Mexico buys put options from small group of investment banks each year in what’s considered Wall Street’s largest and most secretive annual oil hedge
Mexico will most likely expand its oil hedge marginally for 2018 as it liberalises gasoline prices, while the cost for the government to protect crude exports against a drastic drop in prices will be about the same as for this year, Finance Minister Jose Antonio Meade said.
The earthquake off Mexico’s coast last week should trigger a portion of the World Bank’s largest catastrophe bond if the location in Chiapas and its magnitude of 8.1 is confirmed, Meade said in an interview with Bloomberg News. The World Bank issued in August the bond of as much as $360 million against losses from tropical cyclones and earthquakes in Mexico.
Mexico buys put options from a small group of investment banks each year in what’s considered Wall Street’s largest — and most secretive — annual oil hedge. The Finance Ministry said in its 2018 budget proposal to congress last week that a hedge strategy was employed to guarantee the average export price of $46 dollars (Dh168.97) per barrel of crude, through both put options and a beefed-up Oil Revenue Stabilisation Fund, or FEIP.
“We’re far enough advanced so that we’re confident in saying that the $46 coverage and stabilisation fund have good support,” Meade said in the interview. Moving to a free-floating price of gasoline “played a role in looking at how much we will cover.”
The stabilisation fund and lower reliance on oil revenue will help keep the government’s price tag from rising as the program expands, Meade said.
Talks to renegotiate the North American Free Trade Agreement with the US and Canada have been going well and the government’s expectations for the outcome haven’t changed because the discussions are evolving as predicted, Meade said. All three parties said after meeting for a second round of talks earlier this month in Mexico that they’ll seek to finish talks by the end of the year.
Mexico’s economy is outpacing expectations from earlier this year, but several risks loom on the horizon, including Nafta renegotiations and the presidential election in July 2018. Mexico has pushed to step up talks so that they don’t interfere with the election. The early front-runner in the race is leftist candidate Andres Manuel Lopez Obrador, who has said he’d look to end an energy reform that opened oil drilling to private bidders.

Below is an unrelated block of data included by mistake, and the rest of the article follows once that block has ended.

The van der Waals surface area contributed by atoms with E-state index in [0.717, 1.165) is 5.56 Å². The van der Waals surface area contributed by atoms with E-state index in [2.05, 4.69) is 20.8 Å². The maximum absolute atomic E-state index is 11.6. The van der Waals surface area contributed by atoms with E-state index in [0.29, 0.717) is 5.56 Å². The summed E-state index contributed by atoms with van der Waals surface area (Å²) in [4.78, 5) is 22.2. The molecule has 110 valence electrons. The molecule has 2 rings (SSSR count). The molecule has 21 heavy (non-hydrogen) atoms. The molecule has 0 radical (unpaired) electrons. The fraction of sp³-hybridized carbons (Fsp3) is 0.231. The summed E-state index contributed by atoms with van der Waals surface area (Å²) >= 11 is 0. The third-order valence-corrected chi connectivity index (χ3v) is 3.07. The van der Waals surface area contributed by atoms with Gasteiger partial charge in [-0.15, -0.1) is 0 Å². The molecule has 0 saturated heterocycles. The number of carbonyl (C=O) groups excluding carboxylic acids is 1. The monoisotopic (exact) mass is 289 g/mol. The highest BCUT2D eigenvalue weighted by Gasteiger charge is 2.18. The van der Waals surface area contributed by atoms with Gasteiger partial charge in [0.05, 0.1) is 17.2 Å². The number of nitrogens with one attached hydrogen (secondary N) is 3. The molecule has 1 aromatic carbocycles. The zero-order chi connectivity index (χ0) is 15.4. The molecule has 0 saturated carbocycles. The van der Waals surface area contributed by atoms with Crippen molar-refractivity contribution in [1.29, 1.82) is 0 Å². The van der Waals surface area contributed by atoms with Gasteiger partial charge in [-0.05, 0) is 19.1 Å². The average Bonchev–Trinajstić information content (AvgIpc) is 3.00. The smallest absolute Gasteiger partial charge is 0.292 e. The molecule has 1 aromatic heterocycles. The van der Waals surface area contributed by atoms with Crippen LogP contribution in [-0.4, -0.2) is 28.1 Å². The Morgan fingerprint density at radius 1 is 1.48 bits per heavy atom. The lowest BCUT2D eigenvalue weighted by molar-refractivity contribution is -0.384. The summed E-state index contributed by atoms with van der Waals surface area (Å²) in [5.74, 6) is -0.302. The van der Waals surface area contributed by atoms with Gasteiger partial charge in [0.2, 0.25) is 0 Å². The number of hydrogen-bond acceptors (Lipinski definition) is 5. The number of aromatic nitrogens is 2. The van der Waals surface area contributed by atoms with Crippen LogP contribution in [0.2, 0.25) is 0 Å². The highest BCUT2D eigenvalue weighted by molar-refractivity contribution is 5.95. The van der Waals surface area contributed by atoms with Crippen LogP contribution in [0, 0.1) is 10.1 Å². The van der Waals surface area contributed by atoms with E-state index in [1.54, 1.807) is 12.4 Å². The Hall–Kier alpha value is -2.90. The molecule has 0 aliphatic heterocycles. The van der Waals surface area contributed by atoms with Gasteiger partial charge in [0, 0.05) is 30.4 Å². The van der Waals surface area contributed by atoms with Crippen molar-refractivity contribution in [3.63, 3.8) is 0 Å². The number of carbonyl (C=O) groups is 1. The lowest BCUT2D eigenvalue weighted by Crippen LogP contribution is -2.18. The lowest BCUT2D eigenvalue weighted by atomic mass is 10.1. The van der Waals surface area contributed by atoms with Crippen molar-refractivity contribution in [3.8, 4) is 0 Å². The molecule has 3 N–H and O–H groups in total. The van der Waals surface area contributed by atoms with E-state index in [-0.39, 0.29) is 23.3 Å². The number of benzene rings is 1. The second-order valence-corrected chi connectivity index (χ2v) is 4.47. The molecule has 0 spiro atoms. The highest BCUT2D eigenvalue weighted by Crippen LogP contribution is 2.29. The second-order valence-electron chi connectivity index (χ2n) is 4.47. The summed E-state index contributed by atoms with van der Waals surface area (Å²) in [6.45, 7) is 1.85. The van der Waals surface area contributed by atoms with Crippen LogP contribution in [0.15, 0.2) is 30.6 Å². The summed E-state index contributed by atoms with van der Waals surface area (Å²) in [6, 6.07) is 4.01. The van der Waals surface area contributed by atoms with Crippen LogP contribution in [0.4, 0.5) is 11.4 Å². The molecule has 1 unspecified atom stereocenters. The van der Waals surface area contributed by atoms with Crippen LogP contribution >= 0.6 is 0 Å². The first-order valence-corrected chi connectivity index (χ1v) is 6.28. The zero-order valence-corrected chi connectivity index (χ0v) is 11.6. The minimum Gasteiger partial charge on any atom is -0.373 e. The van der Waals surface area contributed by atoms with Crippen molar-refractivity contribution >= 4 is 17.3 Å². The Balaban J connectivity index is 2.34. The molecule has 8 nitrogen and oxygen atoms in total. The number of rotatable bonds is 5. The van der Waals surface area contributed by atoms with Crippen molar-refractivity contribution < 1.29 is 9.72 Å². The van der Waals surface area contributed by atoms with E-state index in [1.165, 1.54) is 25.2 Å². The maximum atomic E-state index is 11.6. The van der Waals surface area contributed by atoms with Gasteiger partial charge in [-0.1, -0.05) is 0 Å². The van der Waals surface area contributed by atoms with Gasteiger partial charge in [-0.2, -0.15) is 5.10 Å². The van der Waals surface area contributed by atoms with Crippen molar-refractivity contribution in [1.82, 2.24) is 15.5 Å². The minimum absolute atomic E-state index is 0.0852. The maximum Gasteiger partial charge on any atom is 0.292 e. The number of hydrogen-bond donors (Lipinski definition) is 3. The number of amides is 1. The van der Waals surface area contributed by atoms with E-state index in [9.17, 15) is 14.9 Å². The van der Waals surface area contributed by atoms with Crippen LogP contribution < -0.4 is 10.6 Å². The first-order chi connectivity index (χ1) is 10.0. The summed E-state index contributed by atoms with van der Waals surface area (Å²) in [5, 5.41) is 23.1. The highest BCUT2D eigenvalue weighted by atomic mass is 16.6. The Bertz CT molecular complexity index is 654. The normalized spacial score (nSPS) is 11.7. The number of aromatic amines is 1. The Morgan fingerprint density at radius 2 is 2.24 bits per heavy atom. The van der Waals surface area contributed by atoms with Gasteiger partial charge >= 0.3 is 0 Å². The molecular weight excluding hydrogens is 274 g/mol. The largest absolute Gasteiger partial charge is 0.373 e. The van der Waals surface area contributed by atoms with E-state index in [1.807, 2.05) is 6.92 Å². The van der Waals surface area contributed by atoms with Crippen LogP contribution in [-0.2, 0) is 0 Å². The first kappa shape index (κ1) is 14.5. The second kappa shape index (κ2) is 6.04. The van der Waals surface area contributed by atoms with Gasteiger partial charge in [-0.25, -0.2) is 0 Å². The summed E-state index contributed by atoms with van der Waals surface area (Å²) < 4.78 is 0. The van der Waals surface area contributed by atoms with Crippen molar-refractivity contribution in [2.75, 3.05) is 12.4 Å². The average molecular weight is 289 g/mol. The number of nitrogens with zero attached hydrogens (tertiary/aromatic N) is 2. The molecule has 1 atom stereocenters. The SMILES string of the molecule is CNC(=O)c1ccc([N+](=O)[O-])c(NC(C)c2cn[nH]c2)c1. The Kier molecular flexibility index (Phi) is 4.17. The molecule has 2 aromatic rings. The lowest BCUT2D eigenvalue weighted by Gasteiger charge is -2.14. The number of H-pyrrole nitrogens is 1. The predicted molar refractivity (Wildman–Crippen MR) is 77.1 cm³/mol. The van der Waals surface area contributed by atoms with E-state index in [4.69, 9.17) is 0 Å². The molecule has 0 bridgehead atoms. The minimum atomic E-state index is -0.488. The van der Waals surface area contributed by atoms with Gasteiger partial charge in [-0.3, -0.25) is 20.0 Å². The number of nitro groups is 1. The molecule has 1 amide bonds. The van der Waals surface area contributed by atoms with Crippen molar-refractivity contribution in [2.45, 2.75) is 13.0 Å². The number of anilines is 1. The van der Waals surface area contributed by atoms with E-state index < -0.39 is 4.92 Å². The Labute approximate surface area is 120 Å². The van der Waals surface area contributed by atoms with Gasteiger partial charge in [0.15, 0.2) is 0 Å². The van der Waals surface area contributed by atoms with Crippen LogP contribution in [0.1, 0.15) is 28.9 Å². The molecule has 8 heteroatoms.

Lopez Obrador is riding a wave of support amid US President Donald Trump’s anti-trade rhetoric and a series of corruption scandals that are plaguing the Pena Nieto Administration.
“He’s well-known,” Meade said about Lopez Obrador. “He’s been campaigning for 18 plus years. I think he’s put forth many interesting debates. I don’t think he’s put forth as many interesting solutions.”
Meade also weighed in on a furious debate between opposition parties that are demanding the Pena Nieto administration remove an article in a Senate bill that guarantees that the current attorney general, Raul Cervantes, automatically becomes the first independent prosecutor of Mexico, serving a nine-year term. The opposition PAN and PRD parties argue Cervantes, who has worked as a lawmaker for several terms for the ruling PRI, isn’t truly autonomous.
“It’s a mistake to discredit a political trajectory as if it implies a lack of autonomy and independence,” Meade said, rebutting critics of Cervantes. “Investigations are advancing. They’re advancing at a good level. And we’ve never seen so many politicians subject to a judicial process as we’re seeing right now.”